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Globalization and localization of DateTime. RRS feed

  • Question

  • Hi,
       I do know that given a UTC datetime you can specify to convert it to required time zone and you can feed in culture info to get it localised.

    Problem : As per my current requirement I was to show date time format in form of "Nov 20, 2008 1:30 P.M EST". But when i use DateTime.ToString("F", culture); Output is "Wednesday, Novermber 20 2008 1:30 PM EST".

    To avoid this I tried to specify the format in ToString(). Code is DateTime.ToString("MMM dd YYYY HH mm ss", culture);

    But output is always shows 24 hour clock time. Instead I want it to be based on the culture provided. Any help over this would be great favour.

    Thanks and regards,
    Giridhar.
    Thursday, February 19, 2009 1:19 PM

Answers

  • Why do you store the culture information in session?  Why not set the current culture of the thread and call it a day?  ASP.NET has a separate thread per session, so this shouldn't be a problem.

    As for when it gives one thing and when it gives another, you may want to check the current culture of the browser.  If the browser has an incorrect culture setting, then the page will have an incorrect culture setting. 

    BTW, for future reference, ASP.NET questions should be asked at the ASP.NET Forums at http://forums.asp.net/.
    David Morton - http://blog.davemorton.net/
    • Proposed as answer by Harry Zhu Tuesday, February 24, 2009 1:57 AM
    • Marked as answer by Harry Zhu Thursday, February 26, 2009 2:36 AM
    Thursday, February 19, 2009 3:06 PM
  • I'm afraid it's a bit more complicated than that.  The "F" format differs from culture to culture.  In order to get this proper, you'll have to reset the format of the CultureInfo.  Now, in the example below, I've given two possibilities.  One is commented out.  Experiment with both and see which works for you.  I simply took the route with this question of creating a test for myself to try to get what you want.  I ran through all the specific cultures in the system to see if this would work for all of them.  It does.  

    Now, you have to keep in mind that the standard formatting strings are really just "Microsoft-designed custom formatting strings". That is, when you put in "F", it's going to check the format of the current culture's NumberFormatInfo.FullDateTimePattern, which, if you were to look at, would look just like one of your custom formatting strings.  Because of this, in order to change the FullDateTimePattern to what you want, you'll need to manually parse the FullDateTimePattern of the culture's NumberFormatInfo, and feed it back into the culture again.  This is what I do below.  After that, you have two choices.  You can either pass that culture in directly to the ToString method, or you can set it as the current culture's culture.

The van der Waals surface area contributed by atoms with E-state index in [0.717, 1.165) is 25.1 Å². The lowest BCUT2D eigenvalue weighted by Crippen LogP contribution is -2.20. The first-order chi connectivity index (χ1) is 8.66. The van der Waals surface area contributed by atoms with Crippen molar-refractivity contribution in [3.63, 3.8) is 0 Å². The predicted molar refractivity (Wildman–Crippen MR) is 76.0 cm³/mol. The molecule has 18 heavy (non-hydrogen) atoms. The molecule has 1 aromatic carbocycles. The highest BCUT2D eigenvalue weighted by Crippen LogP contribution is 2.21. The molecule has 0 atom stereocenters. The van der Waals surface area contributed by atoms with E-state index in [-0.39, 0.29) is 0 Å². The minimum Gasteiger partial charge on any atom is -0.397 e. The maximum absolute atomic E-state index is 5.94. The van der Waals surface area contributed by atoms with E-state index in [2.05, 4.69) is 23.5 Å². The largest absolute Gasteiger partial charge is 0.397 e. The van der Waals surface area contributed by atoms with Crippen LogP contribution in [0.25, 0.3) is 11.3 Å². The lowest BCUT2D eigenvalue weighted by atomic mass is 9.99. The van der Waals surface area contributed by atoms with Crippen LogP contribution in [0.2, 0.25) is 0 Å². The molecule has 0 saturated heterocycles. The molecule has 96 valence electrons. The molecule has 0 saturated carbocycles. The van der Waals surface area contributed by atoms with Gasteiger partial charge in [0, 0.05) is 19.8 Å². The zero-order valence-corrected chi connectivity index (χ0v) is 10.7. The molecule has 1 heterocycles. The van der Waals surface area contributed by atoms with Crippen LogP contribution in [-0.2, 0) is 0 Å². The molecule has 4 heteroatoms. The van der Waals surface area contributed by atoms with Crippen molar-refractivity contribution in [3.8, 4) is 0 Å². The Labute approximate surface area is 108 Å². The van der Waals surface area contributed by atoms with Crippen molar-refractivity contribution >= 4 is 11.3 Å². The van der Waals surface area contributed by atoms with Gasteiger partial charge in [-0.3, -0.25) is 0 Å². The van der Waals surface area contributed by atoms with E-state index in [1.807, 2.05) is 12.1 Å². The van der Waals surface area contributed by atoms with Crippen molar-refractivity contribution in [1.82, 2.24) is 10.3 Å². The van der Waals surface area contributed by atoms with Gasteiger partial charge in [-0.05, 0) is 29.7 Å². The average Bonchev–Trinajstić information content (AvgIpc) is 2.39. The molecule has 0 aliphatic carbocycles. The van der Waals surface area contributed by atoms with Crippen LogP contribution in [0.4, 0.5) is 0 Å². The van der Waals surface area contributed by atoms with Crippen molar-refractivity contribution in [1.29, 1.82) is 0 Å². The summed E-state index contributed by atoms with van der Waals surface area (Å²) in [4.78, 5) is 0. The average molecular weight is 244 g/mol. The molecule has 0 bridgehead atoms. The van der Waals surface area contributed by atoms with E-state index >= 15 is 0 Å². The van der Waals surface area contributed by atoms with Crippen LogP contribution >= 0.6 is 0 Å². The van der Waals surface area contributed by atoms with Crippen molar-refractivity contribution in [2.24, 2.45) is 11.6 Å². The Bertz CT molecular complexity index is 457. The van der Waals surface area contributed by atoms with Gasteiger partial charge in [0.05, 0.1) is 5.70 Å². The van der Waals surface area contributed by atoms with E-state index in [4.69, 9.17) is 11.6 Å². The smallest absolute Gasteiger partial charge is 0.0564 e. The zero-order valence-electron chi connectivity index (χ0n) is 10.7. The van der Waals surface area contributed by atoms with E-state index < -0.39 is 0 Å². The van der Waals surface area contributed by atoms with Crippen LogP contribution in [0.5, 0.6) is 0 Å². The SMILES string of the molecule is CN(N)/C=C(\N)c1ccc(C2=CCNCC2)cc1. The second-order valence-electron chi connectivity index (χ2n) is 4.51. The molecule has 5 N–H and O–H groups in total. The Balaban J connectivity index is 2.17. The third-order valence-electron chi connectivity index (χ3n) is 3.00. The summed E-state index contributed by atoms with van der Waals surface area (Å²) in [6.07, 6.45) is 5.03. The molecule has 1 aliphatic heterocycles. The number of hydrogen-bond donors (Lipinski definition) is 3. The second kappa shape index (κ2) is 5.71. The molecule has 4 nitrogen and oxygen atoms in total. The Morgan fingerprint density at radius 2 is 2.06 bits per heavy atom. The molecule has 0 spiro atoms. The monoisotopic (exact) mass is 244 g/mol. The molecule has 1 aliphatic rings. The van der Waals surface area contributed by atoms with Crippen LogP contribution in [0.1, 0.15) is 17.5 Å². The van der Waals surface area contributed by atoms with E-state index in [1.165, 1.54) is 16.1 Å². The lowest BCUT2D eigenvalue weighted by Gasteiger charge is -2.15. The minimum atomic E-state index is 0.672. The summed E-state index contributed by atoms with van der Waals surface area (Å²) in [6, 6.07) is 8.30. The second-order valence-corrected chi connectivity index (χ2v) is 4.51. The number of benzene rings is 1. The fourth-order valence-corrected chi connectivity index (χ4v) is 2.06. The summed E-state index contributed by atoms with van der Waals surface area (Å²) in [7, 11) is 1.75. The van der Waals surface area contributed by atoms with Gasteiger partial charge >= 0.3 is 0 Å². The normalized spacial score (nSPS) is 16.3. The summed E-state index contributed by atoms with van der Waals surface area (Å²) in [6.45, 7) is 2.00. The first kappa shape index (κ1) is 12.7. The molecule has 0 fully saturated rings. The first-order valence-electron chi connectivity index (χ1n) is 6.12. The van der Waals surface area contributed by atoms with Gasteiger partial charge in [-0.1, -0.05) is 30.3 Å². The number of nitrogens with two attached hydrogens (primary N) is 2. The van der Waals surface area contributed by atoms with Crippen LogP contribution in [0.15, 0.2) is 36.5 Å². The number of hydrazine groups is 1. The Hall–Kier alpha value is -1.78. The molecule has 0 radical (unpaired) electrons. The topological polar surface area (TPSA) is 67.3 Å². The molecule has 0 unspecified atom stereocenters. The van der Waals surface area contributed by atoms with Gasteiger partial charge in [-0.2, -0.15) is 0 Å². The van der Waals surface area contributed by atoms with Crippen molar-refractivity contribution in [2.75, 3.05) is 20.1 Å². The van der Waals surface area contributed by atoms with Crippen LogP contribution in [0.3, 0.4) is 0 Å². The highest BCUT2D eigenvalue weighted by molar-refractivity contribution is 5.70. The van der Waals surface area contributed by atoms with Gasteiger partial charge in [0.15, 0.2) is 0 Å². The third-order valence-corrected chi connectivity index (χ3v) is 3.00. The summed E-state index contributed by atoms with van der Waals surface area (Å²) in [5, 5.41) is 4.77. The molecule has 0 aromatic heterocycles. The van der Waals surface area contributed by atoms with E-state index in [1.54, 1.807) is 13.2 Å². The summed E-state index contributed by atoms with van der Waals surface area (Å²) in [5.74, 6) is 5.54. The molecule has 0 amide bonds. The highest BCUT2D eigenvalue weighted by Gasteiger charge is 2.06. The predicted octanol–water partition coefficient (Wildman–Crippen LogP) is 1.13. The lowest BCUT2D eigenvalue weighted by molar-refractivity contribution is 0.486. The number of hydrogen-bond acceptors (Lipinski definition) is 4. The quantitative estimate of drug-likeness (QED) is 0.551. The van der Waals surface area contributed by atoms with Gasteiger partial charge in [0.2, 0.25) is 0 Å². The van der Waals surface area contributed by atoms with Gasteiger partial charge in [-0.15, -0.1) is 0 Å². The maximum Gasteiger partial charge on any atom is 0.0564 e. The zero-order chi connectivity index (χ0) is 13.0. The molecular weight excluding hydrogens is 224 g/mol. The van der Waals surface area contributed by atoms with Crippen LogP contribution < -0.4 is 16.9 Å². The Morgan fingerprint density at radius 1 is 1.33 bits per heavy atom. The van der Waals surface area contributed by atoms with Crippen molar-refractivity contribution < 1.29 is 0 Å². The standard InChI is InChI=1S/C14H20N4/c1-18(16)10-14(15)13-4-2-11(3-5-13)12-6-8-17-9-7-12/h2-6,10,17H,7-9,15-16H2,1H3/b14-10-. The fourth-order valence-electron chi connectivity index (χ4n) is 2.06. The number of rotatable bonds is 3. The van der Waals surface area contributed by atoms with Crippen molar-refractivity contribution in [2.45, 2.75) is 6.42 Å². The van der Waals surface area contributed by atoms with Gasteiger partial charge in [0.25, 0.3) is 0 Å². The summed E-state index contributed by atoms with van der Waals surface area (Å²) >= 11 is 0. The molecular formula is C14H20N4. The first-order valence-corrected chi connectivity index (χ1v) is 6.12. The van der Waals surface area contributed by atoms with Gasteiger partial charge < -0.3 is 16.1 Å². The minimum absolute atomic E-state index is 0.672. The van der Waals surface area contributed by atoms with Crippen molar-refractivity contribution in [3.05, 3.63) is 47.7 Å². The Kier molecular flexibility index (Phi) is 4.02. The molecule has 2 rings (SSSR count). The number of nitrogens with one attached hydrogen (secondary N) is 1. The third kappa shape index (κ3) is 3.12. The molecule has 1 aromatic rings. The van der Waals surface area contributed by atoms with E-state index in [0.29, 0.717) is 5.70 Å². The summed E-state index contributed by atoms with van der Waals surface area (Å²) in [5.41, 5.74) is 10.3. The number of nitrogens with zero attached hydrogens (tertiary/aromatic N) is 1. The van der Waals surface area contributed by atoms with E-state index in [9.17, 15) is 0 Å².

Hopefully this should give you a good start.

    Form form1 = new Form();

    form1.Height = 700;

    form1.Width = 700;

    form1.StartPosition = FormStartPosition.CenterScreen;

     

    RichTextBox box = new RichTextBox();

    box.Dock = DockStyle.Fill;

    box.Font = new Font("Consolas", 8F);

    form1.Controls.Add(box);

     

    foreach (CultureInfo culture in CultureInfo.GetCultures(CultureTypes.SpecificCultures))

    {

        string name = culture.DisplayName.PadRight(55);

     

        // You'll have to do some altering of the pattern to get this effect.

        string format = culture.DateTimeFormat.FullDateTimePattern;

        int first = format.IndexOf("M");

        int last = format.LastIndexOf("M");

        format = format.Substring(0, first) + "MMM" + format.Substring(last + 1);

     

        // for formatting only

        // culture.DateTimeFormat.FullDateTimePattern = format;

        // string date = DateTime.Now.ToString("F");

       

        // for formatting and language

        string date = DateTime.Now.ToString(format, culture);

     

        string newline = Environment.NewLine;

        string text = string.Format("{0}{1}{2}", name, date, newline);

        box.AppendText(text);

    }

     

    form1.ShowDialog(); 


    David Morton - http://blog.davemorton.net/
    • Proposed as answer by Harry Zhu Tuesday, February 24, 2009 1:57 AM
    • Marked as answer by Harry Zhu Thursday, February 26, 2009 2:36 AM
    Friday, February 20, 2009 12:09 PM

All replies

  • 24 hours format is because of 'HH'. You have to use 'hh', but for displaying AM/PM add 'tt'. Finally, it must be:

    "MMM dd, yyyy hh:mm tt"

    Hope it helps.


    void
    Thursday, February 19, 2009 1:43 PM
  • Thanks for your reply. But, now it is always 12 hour clock. Can we have it based on the culture of the user.
    Thursday, February 19, 2009 2:16 PM
  • To Add further if you give DateTime.ToString("F", culture); The output is some times 24 hour clock and some times it is 12 hour clock(based on culture).
    Thursday, February 19, 2009 2:18 PM
  • What's your context?  ASP.NET? Forms?  Where you get your CultureInfo from depends on this.  In WinForms, you don't even need to set the culture.  In ASP.NET, it should pick up the culture of the user automatically as well, but if you're using it in, say, the background of a service or something, it might pick up the culture of the machine running the service, as opposed to the UI culture.  We need more information about the architecture you're working in in order to give a proper answer.